A 2,100-year-old section of the wall surrounding Jerusalem, dating from Hasmonean times, has been unearthed on Mount Zion, the Israel Antiquities Authority announced Wednesday. The excavations have revealed part of the expanded southern city wall, from the Second Temple period, when ancient Jerusalem was at its largest.
It's an old/new story. For the past 35 years, the Muslim religious authority known as the Waqf, to which Israel has given custody of the Temple Mount, has been periodically digging it up -- illegally. (That's the Israel Supreme Court's characterization.)
The Orthodox community should take advantage of the firestorm created by Rabbi David Wolpe's Exodus sermon to make its own compelling case. What we need right now is more light, not more heat. I'd love to see us share that light.
The timing could not have been better.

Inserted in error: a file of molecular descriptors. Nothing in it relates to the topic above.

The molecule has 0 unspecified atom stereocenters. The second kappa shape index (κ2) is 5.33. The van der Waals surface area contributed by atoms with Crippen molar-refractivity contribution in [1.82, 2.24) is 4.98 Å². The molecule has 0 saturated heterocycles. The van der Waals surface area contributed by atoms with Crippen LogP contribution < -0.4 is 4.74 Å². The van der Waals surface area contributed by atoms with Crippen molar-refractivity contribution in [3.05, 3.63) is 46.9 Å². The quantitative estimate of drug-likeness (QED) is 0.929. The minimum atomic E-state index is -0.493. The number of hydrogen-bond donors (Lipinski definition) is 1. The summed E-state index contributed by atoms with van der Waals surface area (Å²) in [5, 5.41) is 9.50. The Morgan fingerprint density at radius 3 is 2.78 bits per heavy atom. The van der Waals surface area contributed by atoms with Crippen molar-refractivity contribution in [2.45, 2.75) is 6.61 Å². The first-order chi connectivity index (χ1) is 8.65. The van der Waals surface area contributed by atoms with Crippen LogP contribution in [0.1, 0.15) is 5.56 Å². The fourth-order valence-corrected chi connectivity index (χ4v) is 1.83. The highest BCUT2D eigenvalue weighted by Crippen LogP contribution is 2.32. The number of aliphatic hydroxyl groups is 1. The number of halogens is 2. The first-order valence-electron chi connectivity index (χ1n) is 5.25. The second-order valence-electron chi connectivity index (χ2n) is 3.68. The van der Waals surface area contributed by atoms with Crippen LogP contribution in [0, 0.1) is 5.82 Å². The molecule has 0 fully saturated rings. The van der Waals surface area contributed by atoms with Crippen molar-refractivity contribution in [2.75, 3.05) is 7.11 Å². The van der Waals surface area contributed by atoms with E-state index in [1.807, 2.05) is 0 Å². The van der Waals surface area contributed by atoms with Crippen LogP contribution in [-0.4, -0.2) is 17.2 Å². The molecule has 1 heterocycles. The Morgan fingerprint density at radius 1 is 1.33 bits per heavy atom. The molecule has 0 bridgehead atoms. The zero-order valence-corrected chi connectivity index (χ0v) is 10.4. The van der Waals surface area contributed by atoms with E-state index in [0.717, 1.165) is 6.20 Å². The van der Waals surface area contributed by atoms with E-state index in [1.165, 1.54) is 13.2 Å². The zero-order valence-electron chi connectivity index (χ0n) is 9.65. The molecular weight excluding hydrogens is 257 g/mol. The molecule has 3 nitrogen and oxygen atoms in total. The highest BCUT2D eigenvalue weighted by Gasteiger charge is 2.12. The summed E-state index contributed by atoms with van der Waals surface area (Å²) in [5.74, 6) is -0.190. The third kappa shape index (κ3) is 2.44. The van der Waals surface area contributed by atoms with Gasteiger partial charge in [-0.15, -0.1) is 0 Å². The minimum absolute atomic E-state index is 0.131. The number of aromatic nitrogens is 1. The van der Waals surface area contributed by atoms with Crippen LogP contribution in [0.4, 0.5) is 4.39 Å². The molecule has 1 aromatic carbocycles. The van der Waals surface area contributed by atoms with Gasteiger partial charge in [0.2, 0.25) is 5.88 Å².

When the California Museum of Ancient Art scheduled its lecture series on "The Archaeology of Ancient Israel" to begin Monday, May 14, at Wilshire Boulevard Temple, it could not have known that Rabbi David Wolpe's Passover sermon touching on doubts about the historical accuracy of the Exodus story would spark a wave of local interest in Biblical archaeology.
Pack up your Passover dishes for good. The Exodus, according to some modern university scholars and liberal rabbis, never really happened. That's what the Los Angeles Times told us in great detail last week in a long article published at the end of the holiday. But the piece, while raising some important questions, skirts some of the most fundamental issues.
Indiana Jones battled snakes, boulders and heathens during his archaeological quests, which sounds like great adventure to me.